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ISSUE 117 VOL 5 PUBLISHED 10/17/2003

Backstage with the concert committee

By Ian Anderson
Staff Writer


Friday, October 17, 2003

When word circulated throughout St. Olaf that the band headlining this year’s Fall Concert would be the Black Eyed Peas, many posed the question, “How on earth did they book a band that big?” “A lot of hard work,” said Mary Henry ‘06, chair of the concert committee. “The Black Eyed Peas just sort of fell into place. It’s very exciting to have a band come and play whose songs are on the radio and who is popular now.”

The concert committee is the primary vehicle through which shows are set up and bands are booked for the Pause or any other school-wide music event. “The concert committee gets the fun part of listening to demos -- I get to do the contracts and business things,” Henry said.

There are two ways the committee books bands: “Either they come to us, or we go to them,” Henry said. Bands that want to play at the Pause send the committee promo-packets consisting of a demo and pictures. Then the committee reviews the promo-packet and decides whether or not they would generate interest for students, and whether or not they would be appropriate at St. Olaf. Committee members also discuss local bands that the members have seen recently in the Twin Cities, or bands on tour. “The committee decides and then I go out and talk to the band or manager and book them,” Henry said.

The committee is comprised of 15-20 students, with the exact number varying between meetings. All the members are very interested in music and concerts. “I look for people who are really interested and excited,” Henry said. They meet every Monday night at 7:30 p.m. in the Pause’s Green Room for an hour. “Everyone has very different tastes in music, so it brings in a diverse range of music,” Henry said.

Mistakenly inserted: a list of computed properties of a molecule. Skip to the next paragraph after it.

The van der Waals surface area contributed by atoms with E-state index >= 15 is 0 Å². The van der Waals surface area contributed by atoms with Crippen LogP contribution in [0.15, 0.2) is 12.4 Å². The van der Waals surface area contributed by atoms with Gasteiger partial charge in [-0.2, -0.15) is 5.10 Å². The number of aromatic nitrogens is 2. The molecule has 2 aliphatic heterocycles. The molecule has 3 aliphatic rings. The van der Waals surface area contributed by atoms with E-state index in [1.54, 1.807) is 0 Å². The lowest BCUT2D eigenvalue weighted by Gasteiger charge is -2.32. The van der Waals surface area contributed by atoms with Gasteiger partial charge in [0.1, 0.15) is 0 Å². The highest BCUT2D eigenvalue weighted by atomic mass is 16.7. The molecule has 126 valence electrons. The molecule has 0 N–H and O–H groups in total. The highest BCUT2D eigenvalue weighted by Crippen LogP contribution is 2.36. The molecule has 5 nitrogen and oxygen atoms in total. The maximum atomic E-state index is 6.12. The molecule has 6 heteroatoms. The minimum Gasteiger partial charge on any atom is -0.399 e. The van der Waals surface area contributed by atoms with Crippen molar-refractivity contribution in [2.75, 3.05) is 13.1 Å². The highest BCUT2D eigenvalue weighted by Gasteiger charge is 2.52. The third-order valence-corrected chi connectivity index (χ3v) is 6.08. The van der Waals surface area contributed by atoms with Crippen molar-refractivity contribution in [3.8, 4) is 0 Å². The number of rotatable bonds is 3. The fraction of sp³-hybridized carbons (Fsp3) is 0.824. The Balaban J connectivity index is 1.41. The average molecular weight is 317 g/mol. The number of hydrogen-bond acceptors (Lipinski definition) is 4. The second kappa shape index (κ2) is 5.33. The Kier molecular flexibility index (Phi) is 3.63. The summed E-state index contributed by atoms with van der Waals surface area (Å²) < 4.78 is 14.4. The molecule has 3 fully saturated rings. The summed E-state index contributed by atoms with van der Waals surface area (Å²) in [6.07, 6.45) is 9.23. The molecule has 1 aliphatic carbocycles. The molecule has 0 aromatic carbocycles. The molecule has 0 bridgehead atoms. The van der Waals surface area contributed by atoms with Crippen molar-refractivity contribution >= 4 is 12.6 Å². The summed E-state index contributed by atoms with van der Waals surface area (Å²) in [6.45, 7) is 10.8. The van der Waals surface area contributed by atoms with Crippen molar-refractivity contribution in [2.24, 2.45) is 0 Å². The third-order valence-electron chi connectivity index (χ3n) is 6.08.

Although Henry wouldn’t disclose the concert committee’s budget, she did say that St. Olaf has been very kind about giving them the funds to accomplish what they want. “We’re a lot more fortunate than a lot of other schools,” Henry said. “They are very supportive.”

Each semester, the concert committee plans one big concert (like Fall or Spring Concert), one mid-sized concert (like Mason Jennings), and local and small shows every weekend. The smaller shows require far less planning and work than the fall or spring concerts. “I started planning for the fall concert in June; it’s a very long process,” Henry said.

Along with booking shows, the committee is also in charge of taking care of the bands while they are here. “I will be leading the setup for the green room,” said Brandi Dumonceaux ‘05, a member of the concert committee, “which means I will be preparing the rooms in which the bands will be staying as they get ready for their show. It really has a lot to do with hospitality, which is one of the things I love to work with. Making the band feel welcome is an extremely important determinant of how they will perform.”

Henry wouldn’t reveal the bands that the committee wants to play at next year’s fall concert. “I don’t want to disappoint anyone,” Henry said. “I don’t want to say a band and then not get them.”

Along with the intense planning for this past weekend’s concert, Henry puts in a lot of work every week. “I work over 20 hours a week, sometimes 40 on really big weekends,” Henry said, “which makes it really hard to balance out homework and social life – I hardly see my roommate. But I love my job—it’s almost my dream job.”





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